Such a Precious Memory, Baby’s First… Poop?!

We can learn a lot from that dirty diaper! A newborn's very first fecal output can provide vital clues about their risk of allergies, asthma and more.


A baby’s first poop is different from all the dirty diapers to follow. It even has a special name — meconium — and it’s thick, tar-like, and dark green. So how might this sticky substance predict allergy risk later in life?

In the womb, babies get nutrition from their pregnant parents via the umbilical cord, and if all goes well they don’t poop until after birth. That protects them from getting feces in their mouths or lungs because they live in a fluid-filled sac. But before birth, they do practice swallowing, and so meconium becomes a time capsule for all the substances they were exposed to in the womb.

Analyzing that first poop provides a rich data set that reflects the environment of the newborn gut, which is rapidly colonized with microbes soon after birth when a baby starts to eat for the first time. Our microbiomes are full of good microbes that are important to health, keeping harmful bacteria from taking up residence and helping us digest food. The richer this initial environment is, the better the odds are of establishing a diverse microbiome in early life, and the lower the odds of developing allergies.

Research led by microbiologist Brett Finlay at the University of British Columbia assessed meconium and stool samples collected from infants within the first two years of life. Based on the molecules present in the samples, the team used machine learning to uncover patterns in the composition of meconium that can predict whether infants go on to develop heightened allergy risk before their first birthday with 76 percent accuracy.

The study was published in Cell Reports Medicine.

The samples and health information of hundreds of infants were obtained through the Canadian Healthy Infant Longitudinal Development (CHILD) study. It follows children as they grow, instead of looking back retrospectively later in life. This is called a prospective study, and it allows researchers to more accurately learn about how early-life exposures lead to health and disease.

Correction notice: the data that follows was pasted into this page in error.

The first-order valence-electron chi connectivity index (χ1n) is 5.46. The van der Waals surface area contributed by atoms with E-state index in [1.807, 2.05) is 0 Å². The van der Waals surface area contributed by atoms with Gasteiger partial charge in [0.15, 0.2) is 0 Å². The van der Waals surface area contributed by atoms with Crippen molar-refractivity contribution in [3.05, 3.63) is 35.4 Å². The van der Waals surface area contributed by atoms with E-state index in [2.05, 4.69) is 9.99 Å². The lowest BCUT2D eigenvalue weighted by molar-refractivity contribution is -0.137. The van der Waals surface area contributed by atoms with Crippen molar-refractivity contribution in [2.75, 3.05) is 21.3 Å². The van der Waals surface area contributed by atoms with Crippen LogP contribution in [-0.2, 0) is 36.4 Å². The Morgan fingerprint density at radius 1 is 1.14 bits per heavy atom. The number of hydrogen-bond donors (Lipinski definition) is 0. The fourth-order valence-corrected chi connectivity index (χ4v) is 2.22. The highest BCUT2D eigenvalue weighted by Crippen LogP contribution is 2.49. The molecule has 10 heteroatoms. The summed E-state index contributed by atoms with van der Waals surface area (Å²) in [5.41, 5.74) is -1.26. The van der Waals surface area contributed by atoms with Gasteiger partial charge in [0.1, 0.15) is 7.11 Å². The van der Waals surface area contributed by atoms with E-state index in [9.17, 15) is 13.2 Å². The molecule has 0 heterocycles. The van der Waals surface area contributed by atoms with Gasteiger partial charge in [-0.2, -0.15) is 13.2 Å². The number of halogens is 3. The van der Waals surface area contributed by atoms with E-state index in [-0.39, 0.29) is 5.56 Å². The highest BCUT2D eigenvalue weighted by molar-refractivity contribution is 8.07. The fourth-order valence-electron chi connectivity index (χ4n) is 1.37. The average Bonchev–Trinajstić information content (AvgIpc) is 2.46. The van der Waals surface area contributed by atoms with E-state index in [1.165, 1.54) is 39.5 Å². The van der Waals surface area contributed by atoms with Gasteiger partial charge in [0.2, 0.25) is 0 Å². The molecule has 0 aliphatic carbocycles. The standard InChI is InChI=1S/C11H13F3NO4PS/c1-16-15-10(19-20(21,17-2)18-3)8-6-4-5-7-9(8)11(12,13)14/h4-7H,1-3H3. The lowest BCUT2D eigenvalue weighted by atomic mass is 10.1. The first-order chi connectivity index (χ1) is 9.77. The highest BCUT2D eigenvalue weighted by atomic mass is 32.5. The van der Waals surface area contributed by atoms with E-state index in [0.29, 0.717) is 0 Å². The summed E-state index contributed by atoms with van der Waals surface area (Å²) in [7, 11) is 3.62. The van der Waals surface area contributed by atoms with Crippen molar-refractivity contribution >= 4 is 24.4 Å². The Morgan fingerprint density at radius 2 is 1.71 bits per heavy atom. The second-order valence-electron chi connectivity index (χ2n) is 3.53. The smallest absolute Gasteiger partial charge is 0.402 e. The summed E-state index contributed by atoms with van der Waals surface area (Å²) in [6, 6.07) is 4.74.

Infants with less diversity of metabolites like steroids, amino acids, vitamins and cofactors, and nucleotides in their meconium were more likely go on to develop atopy: a condition where the immune system produces too many IgE antibodies in response to harmless substances that raises their allergy risk. They also found reduced levels of molecules like estriol, which can help people tolerate common allergens.

That same meconium profile also predicts whether the infants would successfully establish keystone microbes in their gut that build a healthy early microbiome.

“This work shows that the development of a healthy immune system and microbiota may actually start well before a child is born — and signals that the tiny molecules an infant is exposed to in the womb play a fundamental role in future health,” said lead author Charisse Petersen in a press release.

Being able to identify newborns at risk of developing atopy could help doctors treat them earlier, and perhaps prevent many related disorders, like eczema (atopic dermatitis), food allergies, asthma, and allergic rhinitis. The process would be totally harmless to the newborn, with the first dirty diaper being the only sample needed.

A healthy early life builds the foundation for a healthy future. The more information that healthcare professionals can access from a baby’s very first day, the better we can support that strong start.

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Karyn Ho is a science animator and engineer who thrives at the interface between science, engineering, medicine, and art. She earned her MScBMC (biomedical communications) and PhD (chemical engineering and biomedical engineering) at the University of Toronto. Karyn is passionate about using cutting edge discoveries to create dynamic stories as a way of supporting innovation, collaboration, education, and informed decision making. By translating knowledge into narratives, her vision is to captivate people, spark their curiosity, and motivate them to share what they learned.